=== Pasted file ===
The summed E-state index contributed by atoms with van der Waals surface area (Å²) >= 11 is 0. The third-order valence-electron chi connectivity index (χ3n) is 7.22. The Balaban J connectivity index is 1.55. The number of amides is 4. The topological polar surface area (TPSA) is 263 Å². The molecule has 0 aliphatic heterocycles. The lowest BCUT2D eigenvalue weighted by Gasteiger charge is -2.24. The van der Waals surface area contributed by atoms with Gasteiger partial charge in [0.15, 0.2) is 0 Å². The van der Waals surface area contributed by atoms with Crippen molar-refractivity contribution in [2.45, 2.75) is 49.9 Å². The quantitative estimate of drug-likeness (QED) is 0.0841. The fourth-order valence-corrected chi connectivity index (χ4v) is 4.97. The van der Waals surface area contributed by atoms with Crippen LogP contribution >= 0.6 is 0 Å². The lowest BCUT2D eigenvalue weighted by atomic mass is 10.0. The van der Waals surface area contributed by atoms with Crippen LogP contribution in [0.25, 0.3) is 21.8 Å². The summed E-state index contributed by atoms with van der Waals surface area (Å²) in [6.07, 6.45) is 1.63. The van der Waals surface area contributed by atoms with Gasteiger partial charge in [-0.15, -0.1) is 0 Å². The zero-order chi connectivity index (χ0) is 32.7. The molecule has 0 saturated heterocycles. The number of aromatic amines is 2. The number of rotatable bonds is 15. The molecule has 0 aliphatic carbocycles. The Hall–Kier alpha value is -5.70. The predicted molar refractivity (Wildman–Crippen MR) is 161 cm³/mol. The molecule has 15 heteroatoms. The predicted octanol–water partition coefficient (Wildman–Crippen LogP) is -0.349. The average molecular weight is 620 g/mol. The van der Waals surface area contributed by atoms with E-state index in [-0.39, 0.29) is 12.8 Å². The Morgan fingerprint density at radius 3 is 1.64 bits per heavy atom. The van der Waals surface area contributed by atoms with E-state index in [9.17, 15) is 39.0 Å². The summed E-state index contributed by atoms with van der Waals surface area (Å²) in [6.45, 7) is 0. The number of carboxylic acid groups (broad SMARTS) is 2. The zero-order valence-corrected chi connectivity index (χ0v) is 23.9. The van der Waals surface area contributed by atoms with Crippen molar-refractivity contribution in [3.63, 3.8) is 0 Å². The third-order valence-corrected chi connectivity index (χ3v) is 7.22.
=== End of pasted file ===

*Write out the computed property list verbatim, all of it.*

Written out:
The summed E-state index contributed by atoms with van der Waals surface area (Å²) >= 11 is 0. The third-order valence-electron chi connectivity index (χ3n) is 7.22. The Balaban J connectivity index is 1.55. The number of amides is 4. The topological polar surface area (TPSA) is 263 Å². The molecule has 0 aliphatic heterocycles. The lowest BCUT2D eigenvalue weighted by Gasteiger charge is -2.24. The van der Waals surface area contributed by atoms with Gasteiger partial charge in [0.15, 0.2) is 0 Å². The van der Waals surface area contributed by atoms with Crippen molar-refractivity contribution in [2.45, 2.75) is 49.9 Å². The quantitative estimate of drug-likeness (QED) is 0.0841. The fourth-order valence-corrected chi connectivity index (χ4v) is 4.97. The van der Waals surface area contributed by atoms with Crippen LogP contribution >= 0.6 is 0 Å². The lowest BCUT2D eigenvalue weighted by atomic mass is 10.0. The van der Waals surface area contributed by atoms with Crippen LogP contribution in [0.25, 0.3) is 21.8 Å². The summed E-state index contributed by atoms with van der Waals surface area (Å²) in [6.07, 6.45) is 1.63. The van der Waals surface area contributed by atoms with Gasteiger partial charge in [-0.15, -0.1) is 0 Å². The zero-order chi connectivity index (χ0) is 32.7. The molecule has 0 saturated heterocycles. The number of aromatic amines is 2. The number of rotatable bonds is 15. The molecule has 0 aliphatic carbocycles. The Hall–Kier alpha value is -5.70. The predicted molar refractivity (Wildman–Crippen MR) is 161 cm³/mol. The molecule has 15 heteroatoms. The predicted octanol–water partition coefficient (Wildman–Crippen LogP) is -0.349. The average molecular weight is 620 g/mol. The van der Waals surface area contributed by atoms with E-state index in [-0.39, 0.29) is 12.8 Å². The Morgan fingerprint density at radius 3 is 1.64 bits per heavy atom. The van der Waals surface area contributed by atoms with E-state index in [9.17, 15) is 39.0 Å². The summed E-state index contributed by atoms with van der Waals surface area (Å²) in [6.45, 7) is 0. The number of carboxylic acid groups (broad SMARTS) is 2. The zero-order valence-corrected chi connectivity index (χ0v) is 23.9. The van der Waals surface area contributed by atoms with Crippen molar-refractivity contribution in [3.63, 3.8) is 0 Å². The third-order valence-corrected chi connectivity index (χ3v) is 7.22.